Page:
A Munich Vacation: A Racism Nightmare/Amazing City

Lemonade Beer!
Lemonade Beer!
The german countryside at sunrise
The german countryside at sunrise
A view of downtown from the Englischer Garten
A view of downtown from the Englischer Garten
Greedy Ducks
Greedy Ducks
Pirate Graffiti! How else did it get there?
Pirate Graffiti! How else did it get there?
Downtown
Downtown
Inside 'the tent'
Inside 'the tent'
The Chinese Pagoda w/beer garden
The Chinese Pagoda w/beer garden
A marathon in the olympic village
A marathon in the olympic village
End of the marathon
End of the marathon

Demonstration AGAINST Neo-Nazis in Munich

Neo-Nazi demonstration in Munich

I guess I should have expected it from the city that brought us Hitler. But I was not really expecting much when, early in the morning, I got off the night train and walked the short distance to downtown, the Marienplatz.

Munich is a wonderful city. It’s one of Germany’s hidden treasures. Berlin is nice. Frankfurt is dangerous. But Munich is a strange little town that seems to live in a world all its own.

From the Marienplatz with its animatronic Rathaus-Glockenspiel to the magnificent twin towered Frauenkirche to the Englischer Gartens to the old ruins of the infamous Munich Olympics, the city has much that the avid site-seer would enjoy, but its when you get off the beaten track that you discover some of the more interesting things Munich has to discover.

Your first stop should be the Englisher garten: a massive botanical garten that sits within walking distance of the downtown area. The Englischer garten has everything you need, statues, running tracks, teahouses, duckponds (with very pushy geese. Don’t feed them or they’ll bowl you over) but in the centre of the park is what you’re really looking for, the Chinese Pagoda (it’s a massive structure made to resemble the great pagoda in China) and underneath this pagoda is one of Germany’s famous beergardens. Get a rack of ribs and a litre of beer and sit back to enjoy the oompa band and some unbeatable atmosphere.

But caution, in Munich its common to find a particular beer infused with Lemonade. Or in other words, lemonade beer. What at first sounds like two incompatible objects, like broccoli and cheese, but which instead turns into something you truly have to taste to believe. However, my caution is this: lemonade beer is so good, you wont realise you’re drunk until its all over. Don’t be like me and wonder aimlessly until you stumble into the Olympic village in the midst of a marathon and have absolutely no idea what’s going on.

The thing about Munich is that it always surprises you. A Chinese pagoda rises up out of a park. Beer is made with lemonade. Racist Irishman assault you at every corner. At so point during my visit, (while being mostly un-inebriated) I was walking down the street and a German man, seeing me with my map, asks me in English for directions to something, but before I can say anything, another man buts in to supply the information. From his accent, I gather he’s Irish. The Irishman is older, with silver hair, a red face and quick eyes.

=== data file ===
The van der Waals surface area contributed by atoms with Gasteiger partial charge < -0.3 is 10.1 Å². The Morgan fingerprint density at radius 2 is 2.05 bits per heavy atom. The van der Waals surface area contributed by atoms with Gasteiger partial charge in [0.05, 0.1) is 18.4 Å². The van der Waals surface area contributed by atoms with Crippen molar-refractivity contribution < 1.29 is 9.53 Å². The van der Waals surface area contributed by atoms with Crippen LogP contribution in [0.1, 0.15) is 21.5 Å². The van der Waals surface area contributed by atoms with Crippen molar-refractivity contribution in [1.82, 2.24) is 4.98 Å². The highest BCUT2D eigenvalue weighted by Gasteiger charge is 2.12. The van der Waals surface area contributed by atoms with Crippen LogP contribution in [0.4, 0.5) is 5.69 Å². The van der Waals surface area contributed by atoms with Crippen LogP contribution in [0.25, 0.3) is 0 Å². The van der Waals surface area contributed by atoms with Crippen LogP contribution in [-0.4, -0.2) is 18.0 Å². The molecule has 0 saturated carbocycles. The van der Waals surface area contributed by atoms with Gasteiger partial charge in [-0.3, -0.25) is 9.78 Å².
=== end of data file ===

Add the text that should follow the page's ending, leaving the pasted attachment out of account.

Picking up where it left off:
He gives directions then turns to me. “Nice day it is,” he says.

“Sure,” I reply. A few more lines of small talk later he launches into a racist tirade. He tells me about the coming civil war between Europe and its Muslim immigrants. He tells me the police are prepared. They’ve (keep this to yourself) built police stations like bunkers to repel the menace when it happens. I keep going, “uh huh uh huh,” while slowly edging away.

Then he says to me. “Sometimes, these people make me physically ill. I just want to do something about it, you know.”

At this point, I get a little scared. I tell him perhaps he shouldn’t be hasty. Then he does the strangest thing: he quickly agrees with me, says goodbye, then pivots around and darts off down an alley. I am left standing there perplexed and uneasy. I try to put him out of my mind and start walking down the street, but I swear, not five minutes later two police cars and an ambulance go roaring in the direction of the Irishman and I think Oh god, what did he do? (I searched the papers afterwards but didn’t hear about any Munich hate murders, so its okay. Sort of).

The odd thing was this wasn’t the only incidence of racism I encountered in Munich. I don’t know whether it being the city that launched a thousand Nazis, but the place seems to affect or draw people of that sort into it. There was the Munich massacre at the Olympics in 1972, too. The place seems a racial hotbed. It’s something to watch out when travelling there. Even to this day, Munich is the seat of demonstrators pro/against neo-nazis and their supporters. I came across a demonstration on the second day. It was a march down one of Munich’s famous wide street lanes. My German being bad, I couldn’t exactly tell whether the demonstration was for or against racial intolerance, but from the signs, pictures and the way they were dressed, I know they were made about something and willing to disrupt downtown traffic to tell people about it.

Places to stay: Munich has plenty of old world hotels which will no doubt suit all your means, but if you’re on a budget or looking for something a little more adventurous, consider, “The Tent.”

The tent is a massive hostel with a capacity in the hundreds. It’s a giant tent about a fifteen minute tram ride outside of downtown. You store your valuables in nearby lockers and everyone sleeps together in double decker beds in a communal space underneath the giant tent. And for 10 euros a night, the price can’t be beaten. (I couldn’t do it) And its fun too. Beer is cheap. And on good weather nights, most of the lodgers gather around a giant campfire and share stories of their travels, reminisce about old times, and try to convince girls to accompany them to someplace a little more private.

One thing I did notice was again, the tent’s inhabitants were mostly white, American, European, Canadian and Australians. The only exceptions, a young Asian couple and few black Americans kept mostly to themselves, even in the bonfire area, never really opening up conversation with anybody else. It’s a small thing, but I couldn’t help noticing it after the past day’s events.